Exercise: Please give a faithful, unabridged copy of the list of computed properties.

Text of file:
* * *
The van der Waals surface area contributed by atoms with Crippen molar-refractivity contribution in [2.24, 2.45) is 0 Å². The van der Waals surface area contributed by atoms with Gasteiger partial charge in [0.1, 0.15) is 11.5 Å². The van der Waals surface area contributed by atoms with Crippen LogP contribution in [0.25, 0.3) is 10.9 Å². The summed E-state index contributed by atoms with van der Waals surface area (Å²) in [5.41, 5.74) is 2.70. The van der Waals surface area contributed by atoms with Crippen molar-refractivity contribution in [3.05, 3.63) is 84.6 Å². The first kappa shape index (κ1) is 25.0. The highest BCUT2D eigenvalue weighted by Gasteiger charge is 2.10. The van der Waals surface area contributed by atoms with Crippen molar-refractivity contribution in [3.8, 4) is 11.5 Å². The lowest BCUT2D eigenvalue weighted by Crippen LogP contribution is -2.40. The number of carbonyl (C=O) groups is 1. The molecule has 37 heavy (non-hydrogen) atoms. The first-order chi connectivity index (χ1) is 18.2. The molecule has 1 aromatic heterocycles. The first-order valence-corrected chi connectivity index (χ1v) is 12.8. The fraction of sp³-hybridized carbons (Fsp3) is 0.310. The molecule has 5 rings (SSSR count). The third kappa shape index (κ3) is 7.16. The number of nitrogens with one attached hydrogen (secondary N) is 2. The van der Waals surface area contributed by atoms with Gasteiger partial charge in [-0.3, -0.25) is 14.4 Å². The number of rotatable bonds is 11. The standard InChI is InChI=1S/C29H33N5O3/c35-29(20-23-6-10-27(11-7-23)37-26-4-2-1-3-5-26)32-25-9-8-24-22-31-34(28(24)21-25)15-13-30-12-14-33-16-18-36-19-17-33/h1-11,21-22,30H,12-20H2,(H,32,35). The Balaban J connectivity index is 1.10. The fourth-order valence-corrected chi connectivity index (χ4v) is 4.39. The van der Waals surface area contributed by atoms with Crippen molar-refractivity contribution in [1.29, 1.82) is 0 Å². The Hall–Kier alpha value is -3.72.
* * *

The van der Waals surface area contributed by atoms with Crippen molar-refractivity contribution in [2.24, 2.45) is 0 Å². The van der Waals surface area contributed by atoms with Gasteiger partial charge in [0.1, 0.15) is 11.5 Å². The van der Waals surface area contributed by atoms with Crippen LogP contribution in [0.25, 0.3) is 10.9 Å². The summed E-state index contributed by atoms with van der Waals surface area (Å²) in [5.41, 5.74) is 2.70. The van der Waals surface area contributed by atoms with Crippen molar-refractivity contribution in [3.05, 3.63) is 84.6 Å². The first kappa shape index (κ1) is 25.0. The highest BCUT2D eigenvalue weighted by Gasteiger charge is 2.10. The van der Waals surface area contributed by atoms with Crippen molar-refractivity contribution in [3.8, 4) is 11.5 Å². The lowest BCUT2D eigenvalue weighted by Crippen LogP contribution is -2.40. The number of carbonyl (C=O) groups is 1. The molecule has 37 heavy (non-hydrogen) atoms. The first-order chi connectivity index (χ1) is 18.2. The molecule has 1 aromatic heterocycles. The first-order valence-corrected chi connectivity index (χ1v) is 12.8. The fraction of sp³-hybridized carbons (Fsp3) is 0.310. The molecule has 5 rings (SSSR count). The third kappa shape index (κ3) is 7.16. The number of nitrogens with one attached hydrogen (secondary N) is 2. The van der Waals surface area contributed by atoms with Gasteiger partial charge in [-0.3, -0.25) is 14.4 Å². The number of rotatable bonds is 11. The standard InChI is InChI=1S/C29H33N5O3/c35-29(20-23-6-10-27(11-7-23)37-26-4-2-1-3-5-26)32-25-9-8-24-22-31-34(28(24)21-25)15-13-30-12-14-33-16-18-36-19-17-33/h1-11,21-22,30H,12-20H2,(H,32,35). The Balaban J connectivity index is 1.10. The fourth-order valence-corrected chi connectivity index (χ4v) is 4.39. The van der Waals surface area contributed by atoms with Crippen molar-refractivity contribution in [1.29, 1.82) is 0 Å². The Hall–Kier alpha value is -3.72.